http://dx.doi.org/10.1891/0889-8391.27.1.19DOI Listing
January 2013

Religiosity, spirituality, sexual attitudes, and sexual behaviors among college students.

J Relig Health 2012 Sep;51(3):601-14

Health Education Program, School of Behavioral Sciences and Education, Penn State Harrisburg, W314 Olmsted Bldg, 777W. Harrisburg Pike, Middletown, PA 17057, USA.

The purpose of this study was to determine whether religiosity, spirituality, and sexual attitudes accounted for differences in sexual behaviors among college students. The sample included 960 college students enrolled at four northeastern colleges. Results indicated differences in sexual attitudes, religiosity, and spirituality by gender. Moreover, sexual attitudes, religiosity, and spirituality were associated with sexual behaviors among college students. Sexual behaviors among males were influenced by their sexual attitudes, religiosity, and spirituality, while for females, their sexual behaviors were mostly influenced by their sexual attitudes. College health professionals can use these findings when discussing sexual practices with students.
View Article and Find Full Text PDF

Download full-text PDF

Source
http://dx.doi.org/10.1007/s10943-011-9527-zDOI Listing
September 2012

Core principles in cognitive therapy with youth.

Child Adolesc Psychiatr Clin N Am 2011 Apr 16;20(2):369-78. Epub 2011 Feb 16.

Division of Child Psychiatry, Penn State Milton Hershey Medical Center/College of Medicine, 22 NE Drive, Hershey, PA 17033, USA.

Cognitive therapy (CT) is increasingly being adopted by child psychiatrists for a variety of clinical problems. This article explains the cardinal principles, practices, and processes associated with this approach. More specifically, a brief overview of the treatment model is offered along with an emphasis on case conceptualization and modular format for treatment. The value of collaboration, guided discovery, establishing a good therapeutic alliance, empiricism, and transparency in clinical work, as well as bringing the head and heart to consensus, is explained. Finally, the hallmark session structure that characterizes CT is delineated.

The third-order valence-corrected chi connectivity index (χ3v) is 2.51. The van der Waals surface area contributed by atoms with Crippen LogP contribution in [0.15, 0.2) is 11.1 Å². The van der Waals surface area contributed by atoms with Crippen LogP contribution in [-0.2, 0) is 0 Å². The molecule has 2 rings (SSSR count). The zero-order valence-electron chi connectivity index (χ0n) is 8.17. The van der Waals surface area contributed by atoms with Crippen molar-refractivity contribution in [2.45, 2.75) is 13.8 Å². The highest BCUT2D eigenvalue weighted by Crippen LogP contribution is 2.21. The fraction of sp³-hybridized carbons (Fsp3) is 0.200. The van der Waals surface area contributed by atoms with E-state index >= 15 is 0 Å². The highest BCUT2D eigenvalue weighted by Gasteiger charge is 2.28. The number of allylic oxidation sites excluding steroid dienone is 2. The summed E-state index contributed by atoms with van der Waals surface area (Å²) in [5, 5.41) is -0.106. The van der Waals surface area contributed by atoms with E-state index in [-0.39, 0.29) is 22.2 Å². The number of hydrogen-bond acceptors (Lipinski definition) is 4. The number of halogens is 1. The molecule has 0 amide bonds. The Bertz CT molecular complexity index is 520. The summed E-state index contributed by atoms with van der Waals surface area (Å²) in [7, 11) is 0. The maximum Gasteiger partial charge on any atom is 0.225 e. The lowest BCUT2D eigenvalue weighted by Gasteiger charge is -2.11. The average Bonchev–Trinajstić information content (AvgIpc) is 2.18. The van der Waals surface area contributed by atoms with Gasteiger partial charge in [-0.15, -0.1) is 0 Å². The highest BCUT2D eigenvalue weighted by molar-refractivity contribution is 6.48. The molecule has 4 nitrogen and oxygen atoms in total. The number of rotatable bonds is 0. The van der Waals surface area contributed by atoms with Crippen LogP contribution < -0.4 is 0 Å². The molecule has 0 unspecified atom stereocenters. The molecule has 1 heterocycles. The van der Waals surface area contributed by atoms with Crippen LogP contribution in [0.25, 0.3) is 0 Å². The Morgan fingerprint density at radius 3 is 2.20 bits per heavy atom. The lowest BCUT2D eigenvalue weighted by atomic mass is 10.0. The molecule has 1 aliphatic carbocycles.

View Article and Find Full Text PDF

Download full-text PDF

Source
http://dx.doi.org/10.1016/j.chc.2011.01.009DOI Listing
April 2011

Spiritual disclosure between older adolescents and their mothers.

J Fam Psychol 2008 Feb;22(1):62-70

Psychology Program, School of Behavioral Sciences and Education, Penn State Harrisburg, Middletown, PA 17507, USA.

This study examines the role of spiritual disclosure within older adolescent-mother relationships. Spiritual disclosure is defined as mutual disclosure of personal religious and spiritual beliefs and practices. Three hundred 18- to 20-year-old college students and 130 of their mothers reported on spiritual disclosure in their relationships. According to both parties, greater spiritual disclosure was related to higher relationship satisfaction, greater use of collaborative conflict resolution strategies, less dysfunctional communication patterns, less verbal aggression, and increased general disclosure in mother-adolescent relationships beyond global religiousness and demographics. Spiritual disclosure also predicted unique variance in collaborative conflict resolution strategies beyond these factors and general disclosure. The findings underscore the value of attending to the interpersonal dimension of religion/spirituality. More specifically, the results suggest that spiritual disclosure is an indicator of relationship quality, one that is tied to better relationship functioning, and one that merits further attention in studies of family dynamics.
View Article and Find Full Text PDF

Download full-text PDF

Source
http://dx.doi.org/10.1037/0893-3200.22.1.62DOI Listing
February 2008
-->